Friday, 6 November 2009
Chaz and Ben
Lord Britten would surely have forgiven Sir Charles all his past innuendoes and applauded his magnificent return to the fold if he could have seen the nearly-84-year old tearing into his most concentrated masterpiece, The Turn of the Screw, in the Coliseum revival of David McVicar's English National/Mariinsky Opera production. It prompted me to look back at what Mackerras had to say about his chequered career with the Britten establishment when I interviewed him for Gramophone in 1992 during the Gloriana sessions (and, yes, they were still amusing themselves in the control room with the notorious 'young boys...bottoms' text to the horn tune of the Serenade).
The great man, seen above in the first of several production photos by Clive Barda, returns from enforced time out to endorse Claudio Arrau's assertion that old age brings with it not the expected serenity but renewed intensity. The feral cannonades of the jungle drums beneath the Governess's coach-rocking journey to Bly, the shrill edge of the church bells and the sensual clamour of the night ensemble all bore that out. And the players must surely have been responding to Sir Charles's meticulous ear in their many nuanced solos.
Problems remain with the production, and looking back on what I wrote when I first saw it two years ago, they're much the same: the interfering scene-shifters/servants who ruin the stillness of the climactic interlude in Act One, the boards which creak under Quint's all too mortal feet, the over large spaces to fill - with panels that reminded my companion Edwina of bistro windows - and the unsubtle underlining of the children's unambiguous involvement with the 'ghosts'. I worried that Nazan Fikret, now surely in her late teens, would be too much the Infant Phenomenon as Flora, but her intense performance is still riveting even in the later, Linda Blair moments.
Only the males are slightly under par: Hugh Beckwith, the second Miles, remains too stiff and of course it's hard for a treble to project into the Coli vasts, while Michael Colvin's energetic Quint is too much the Quasimodoish Hammer horror and far from the seductive Andalusian serenader Britten surely had in mind at times.
Britten's taxing vocal battles/duets between powerful women mean that both Ann Murray and Cheryl Barker challenge Rebecca Evans's more dreamily lyrical Governess to rise to their searing levels. Evans floats lines with Mozartian perfection and acts the lady's nervous collapses very well indeed
but doesn't convey any innate neurosis in her voice and on this occasion didn't move me in the final scene (though other folk I respect were in tears at the end). I'd love to see what the lustrous Barker might make of the sinning-or-sinned-against dilemma; and isn't it time to welcome the ever-waxing Sue Gritton, who's just been wowing Cheryl's compatriots down under as Ellen Orford, to the role? Neil Armfield's village-hall Grimes looks fascinating.
Our friends in Sydney have been obsessing on this show, and it would seem with good cause. Read the polyphony of praise in the 'scrapbook' of Prima la musica (with thanks to Sarah Noble for alerting me to the Gritton gold nugget above).
Now, it's time for In the Cage, and I don't mean another of great Henry's short stories (good, by the way, to see another James lover come out of the closet in John Adams's surprising blog).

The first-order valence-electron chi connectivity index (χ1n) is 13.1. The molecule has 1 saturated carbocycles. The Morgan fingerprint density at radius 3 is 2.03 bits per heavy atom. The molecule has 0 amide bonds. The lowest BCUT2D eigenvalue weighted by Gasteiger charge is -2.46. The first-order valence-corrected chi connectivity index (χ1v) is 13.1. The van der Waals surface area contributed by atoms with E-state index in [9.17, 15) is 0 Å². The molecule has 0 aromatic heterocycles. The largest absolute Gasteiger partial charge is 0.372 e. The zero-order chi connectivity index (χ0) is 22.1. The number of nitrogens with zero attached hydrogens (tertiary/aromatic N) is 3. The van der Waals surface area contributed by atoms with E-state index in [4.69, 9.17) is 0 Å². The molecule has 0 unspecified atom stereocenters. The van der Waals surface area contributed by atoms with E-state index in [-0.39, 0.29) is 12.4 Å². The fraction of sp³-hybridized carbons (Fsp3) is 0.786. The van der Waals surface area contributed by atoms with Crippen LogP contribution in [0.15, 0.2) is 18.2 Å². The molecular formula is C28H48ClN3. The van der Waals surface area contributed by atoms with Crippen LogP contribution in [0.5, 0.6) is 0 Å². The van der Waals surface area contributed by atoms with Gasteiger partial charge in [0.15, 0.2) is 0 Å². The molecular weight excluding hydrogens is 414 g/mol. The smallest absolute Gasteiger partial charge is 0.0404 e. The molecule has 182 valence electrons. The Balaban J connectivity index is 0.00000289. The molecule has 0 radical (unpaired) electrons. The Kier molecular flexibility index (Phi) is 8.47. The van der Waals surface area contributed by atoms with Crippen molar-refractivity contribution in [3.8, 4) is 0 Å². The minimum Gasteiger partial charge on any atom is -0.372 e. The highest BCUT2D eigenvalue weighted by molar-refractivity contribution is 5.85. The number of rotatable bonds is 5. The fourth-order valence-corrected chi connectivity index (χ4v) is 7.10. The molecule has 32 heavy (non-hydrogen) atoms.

I'm going to make an odd comparison, but I do think that Britten's opera would have fitted far better in the relatively intimate space of the Playhouse Theatre where a reduced-scale but pretty perfect Cage aux folles is currently playing (production photos of the Cagelles and John Barrowman by Catherine Ashmore). And the other thing to say is that I not only laughed myself silly but shed a few more tears at Thursday's performance than I had the night before (and don't get me wrong, Britten's shocker can reduce me to pulp).
This was in no small measure due to the show-stopping heft of John Barrowman's 'I Am What I Am' and feelgood 'The Best of Times'. But I must reveal my ignorance and say how the whole, iron-fist-in-lurex-glove event took me by surprise. I either never knew, or had forgotten, that the songs were by Jerry Herman of Hello, Dolly! and Mame fame; but the penny was already dropping when one of the first act numbers reminded me of that hit song from Mack and Mabel so irresistibly sung by Bernadette Peters.
And, yes, the old-fashioned sweetness coats a show about gay togetherness, alternative families and acceptance of all sorts which hit the French cinema in, can I believe it, the late 1970s and took on a new lease of life when the great Harvey Fierstein wrote the book for the musical. There's an excellent article in the programme by Michael Coveney in which Fierstein tells us how he 'fought to cast homosexuals in the roles - if you stand up and sing "I Am What I Am" without feeling your sexuality and your persecution right down to your painted toenails it's never going to be quite the same thing'.
It would be fair to say that the lovely Barrowman, such a great role model even if he is gifted with an unusually pretty face and such fine teeth, does feel it down to his 'painted toenails', that Simon Burke as his loving keeper is just as good and touching, that the rest of the cast sing, camp and act their socks off. Here are Burke's Georges and Barrowman's Albin trying to play it straight for the son's girlfriend's family, with Syrus Lowe's maid/miniMozart Jacob incapable of doing so.
Anyway it all ends, as the Broadway show never could, with a passionate, tender kiss. So what's most extraordinary of all is that some members of my mother's village coven, several of whom have hitherto behaved more like the genteel vomiting ladies in Little Britain, can't get enough of this and keep going back. She's in for a treat when she sees it for the first time next week.